DSC02750View from the top overlooking the Charles Bridge.

DSC02731Prague has a new reputation as THE new bachelor party place to be.  I saw many stag parties…large groups of guys wearing matching T-Shirts, walking around, acting like jerks, grabbing women, flirting with the Thai massage ladies and leaving their trash everywhere.  I hope a crack down on behavior happens soon, probably only when the money from their nights’ out slow down though.

IMG_6908Duuuuuude! Czech us out…huh huh huh huh….

IMG_6914Wenceslas square.  Yes that one, the good king.  And it is actually a rectangle and not a square….

IMG_6946Coolest statue I saw.

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Because he was stuck with the kids at the hotel all day, when I got back, we tag-teamed and Jason went out on the town while I stayed back and played with the kids at the hotel.  We went swimming, ate things we probably shouldn’t have and had a grand ol’ time.

IMG_7017One of the statues on the Charles Bridge at night.

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IMG_7066St. Vitus Cathedral

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My favorite picture I took while there.  Because this is exactly how our weekend in Prague felt.

I hope when the kids are in a better mood we can return to Prague.  It is easy to get to, easy to navigate and some place I think we could spend a few more days in.  We only got to see a fraction of the city but it what I did see, I loved.

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Feeling Homesick

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“Do you know anyone there?”, has been a popular question posed to me this morning. “Do you know anyone in that town that blew up?” What is hard to explain to those not from Texas is that you don’t have to be personally involved with anyone from the small town of 2700 people in West, Texas to feel the immense pain and loss in your heart normally associated with losing a loved one. It is difficult to explain to those not Texas born and bred about what it means to be Texan.
Texan’s know each other. We know know the people, the hard workers, the families, the youth pastors, the ma & pa shops and places like The Czech Stop. We are nice, ready-to-help, fun loving, family oriented, kind people. We don’t understand why you don’t return our smile when we walk by or return our wave if we pass your car on a small street. People who meet Texans, especially those from up north or Europeans, often feel uneasy because our strong desire to love and to help can feel a little strange to those not used to it.
As Pat Green said, “When you live in West Texas you can’t just exactly go somewhere…” Although he was referring to geography and not the specific city it still rings true. The Road trip is an as essential and ingrained part of Texas life. You pick up and drive down the interstate of your choice and pass small town after town after town of our people. Within these small towns you find places to eat, places to rest, good people and local specialties.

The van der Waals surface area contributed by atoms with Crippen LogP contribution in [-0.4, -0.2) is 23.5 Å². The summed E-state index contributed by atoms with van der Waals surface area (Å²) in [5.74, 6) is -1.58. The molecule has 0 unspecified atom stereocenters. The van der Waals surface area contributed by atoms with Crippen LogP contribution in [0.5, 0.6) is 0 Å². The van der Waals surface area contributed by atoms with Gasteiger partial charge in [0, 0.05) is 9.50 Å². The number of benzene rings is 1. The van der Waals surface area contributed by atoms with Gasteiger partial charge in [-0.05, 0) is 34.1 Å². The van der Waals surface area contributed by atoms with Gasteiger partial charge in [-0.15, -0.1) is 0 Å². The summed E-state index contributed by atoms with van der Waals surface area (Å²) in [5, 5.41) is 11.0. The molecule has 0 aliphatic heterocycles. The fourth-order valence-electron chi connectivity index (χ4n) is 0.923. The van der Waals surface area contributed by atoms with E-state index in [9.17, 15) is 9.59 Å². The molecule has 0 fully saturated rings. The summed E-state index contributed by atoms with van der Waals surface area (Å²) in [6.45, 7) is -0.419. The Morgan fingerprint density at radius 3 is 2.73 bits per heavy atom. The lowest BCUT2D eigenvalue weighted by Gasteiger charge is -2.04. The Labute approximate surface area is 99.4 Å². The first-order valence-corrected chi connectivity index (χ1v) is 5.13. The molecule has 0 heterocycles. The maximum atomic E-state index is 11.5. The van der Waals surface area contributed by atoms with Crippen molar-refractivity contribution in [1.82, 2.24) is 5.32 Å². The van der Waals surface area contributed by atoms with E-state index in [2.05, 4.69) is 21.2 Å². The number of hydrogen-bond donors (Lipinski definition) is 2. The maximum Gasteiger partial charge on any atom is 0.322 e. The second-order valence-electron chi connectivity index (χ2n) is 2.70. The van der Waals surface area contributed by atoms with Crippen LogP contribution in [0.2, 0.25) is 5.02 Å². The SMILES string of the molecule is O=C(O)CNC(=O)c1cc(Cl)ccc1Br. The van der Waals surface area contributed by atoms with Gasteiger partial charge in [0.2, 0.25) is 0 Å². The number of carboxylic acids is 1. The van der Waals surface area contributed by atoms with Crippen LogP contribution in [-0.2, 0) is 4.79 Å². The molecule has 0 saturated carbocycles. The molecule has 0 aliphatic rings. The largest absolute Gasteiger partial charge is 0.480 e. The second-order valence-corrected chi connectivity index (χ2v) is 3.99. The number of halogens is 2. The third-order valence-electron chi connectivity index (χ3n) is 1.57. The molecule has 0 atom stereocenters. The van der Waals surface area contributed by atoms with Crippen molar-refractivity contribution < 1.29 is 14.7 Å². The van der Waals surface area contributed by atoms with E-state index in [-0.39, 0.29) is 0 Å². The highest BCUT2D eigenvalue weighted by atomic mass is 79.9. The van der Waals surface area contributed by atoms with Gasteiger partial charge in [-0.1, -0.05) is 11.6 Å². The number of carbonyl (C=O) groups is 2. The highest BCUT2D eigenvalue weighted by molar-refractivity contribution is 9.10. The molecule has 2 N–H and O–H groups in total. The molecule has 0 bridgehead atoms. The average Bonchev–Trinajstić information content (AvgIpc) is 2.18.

In West, Texas there is the Czech Bakery that is a drooling point of anyone I assure you. Light airy bread dough surrounding an ewey-gooey middle of your choosing. My favorite has always been strawberries and cream cheese. Or warm sausage and cheese kolaches fresh from the oven.
When driving, for example from Austin to Dallas, it is practically a crime not to stop at this place and get a box to go to bring it to whomever you are visiting for the weekend.
So, when bad things happen to good people, good people that are our extended Texan family… memories of childhood, college years and beyond flood your mind until you cry. These people are good honest hard workers. No one will be there to write a huge check and make it all go away. The survivors will be combing through their belongings for weeks trying to piece together their lives so that they can continue on. Days missed from work will not be reimbursed. Photographs are not saved on expensive external hard drives and family heirlooms like christening gowns or the family bible are not simply replaced.
I hurt for these people, these Texans, these family members. I hope those who are not an ocean away will get in their trucks and cars and go do something. Donate clothes, blood, and money, or perhaps, when the smoke clears, take another road trip down to West and help clean up and rebuild.

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Why is there a wound?

Essay link: The Band Aid Rip

A recent blog entry post has been circling the interwebs and I have seen it forwarded on and on through my different sets of expat circles and communities. The author speaks about how the expat relocation must be dealt with like a band-aid removal. Whether it be fast and quick or slow and careful, it is always painful. After reading it through a few times something felt unsettling about it. I had to ask, but where is the wound?

What was this bandaid covering? What wound did she acquire in the first place that required her to put a friendship bandage over herself?

I pondered this thought for quite sometime over lunch today and think I’ve dug deep enough into my iPad screen as well as myself. I feel for Ms. Catherine and her pains but I see an inherent issue in expatica too. The wound is within ourselves and our own insecurity.

“…I’ve become just as hardened. I’ve closed ranks – not to be elitist, simply to self protect. I find I now align myself primarily with “lifers”- expats who are here for the long, long haul. Hypocrisy, irony… the lines are too blurred for me to distinguish between them…”

I champion her ability to open-up and admit these inner feelings but I challenge current or future expat women to straighten their posture, stay positive and rise above this rationale.